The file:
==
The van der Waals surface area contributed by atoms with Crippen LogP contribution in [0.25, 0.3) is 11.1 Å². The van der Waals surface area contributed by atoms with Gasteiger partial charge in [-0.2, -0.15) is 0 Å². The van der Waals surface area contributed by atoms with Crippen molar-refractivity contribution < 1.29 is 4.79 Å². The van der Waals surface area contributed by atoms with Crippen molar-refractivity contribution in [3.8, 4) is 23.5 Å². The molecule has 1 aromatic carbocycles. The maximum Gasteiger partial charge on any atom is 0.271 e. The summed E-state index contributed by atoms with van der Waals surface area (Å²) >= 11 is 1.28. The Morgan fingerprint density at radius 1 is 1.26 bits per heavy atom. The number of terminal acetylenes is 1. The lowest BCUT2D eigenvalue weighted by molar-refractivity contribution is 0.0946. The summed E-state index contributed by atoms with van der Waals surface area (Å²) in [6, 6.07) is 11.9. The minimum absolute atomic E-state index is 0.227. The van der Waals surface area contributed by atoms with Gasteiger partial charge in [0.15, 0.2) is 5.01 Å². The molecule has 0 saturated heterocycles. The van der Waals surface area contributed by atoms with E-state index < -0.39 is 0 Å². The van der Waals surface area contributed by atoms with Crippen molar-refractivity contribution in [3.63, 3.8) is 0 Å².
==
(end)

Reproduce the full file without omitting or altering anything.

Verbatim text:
The van der Waals surface area contributed by atoms with Crippen LogP contribution in [0.25, 0.3) is 11.1 Å². The van der Waals surface area contributed by atoms with Gasteiger partial charge in [-0.2, -0.15) is 0 Å². The van der Waals surface area contributed by atoms with Crippen molar-refractivity contribution < 1.29 is 4.79 Å². The van der Waals surface area contributed by atoms with Crippen molar-refractivity contribution in [3.8, 4) is 23.5 Å². The molecule has 1 aromatic carbocycles. The maximum Gasteiger partial charge on any atom is 0.271 e. The summed E-state index contributed by atoms with van der Waals surface area (Å²) >= 11 is 1.28. The Morgan fingerprint density at radius 1 is 1.26 bits per heavy atom. The number of terminal acetylenes is 1. The lowest BCUT2D eigenvalue weighted by molar-refractivity contribution is 0.0946. The summed E-state index contributed by atoms with van der Waals surface area (Å²) in [6, 6.07) is 11.9. The minimum absolute atomic E-state index is 0.227. The van der Waals surface area contributed by atoms with Gasteiger partial charge in [0.15, 0.2) is 5.01 Å². The molecule has 0 saturated heterocycles. The van der Waals surface area contributed by atoms with E-state index < -0.39 is 0 Å². The van der Waals surface area contributed by atoms with Crippen molar-refractivity contribution in [3.63, 3.8) is 0 Å².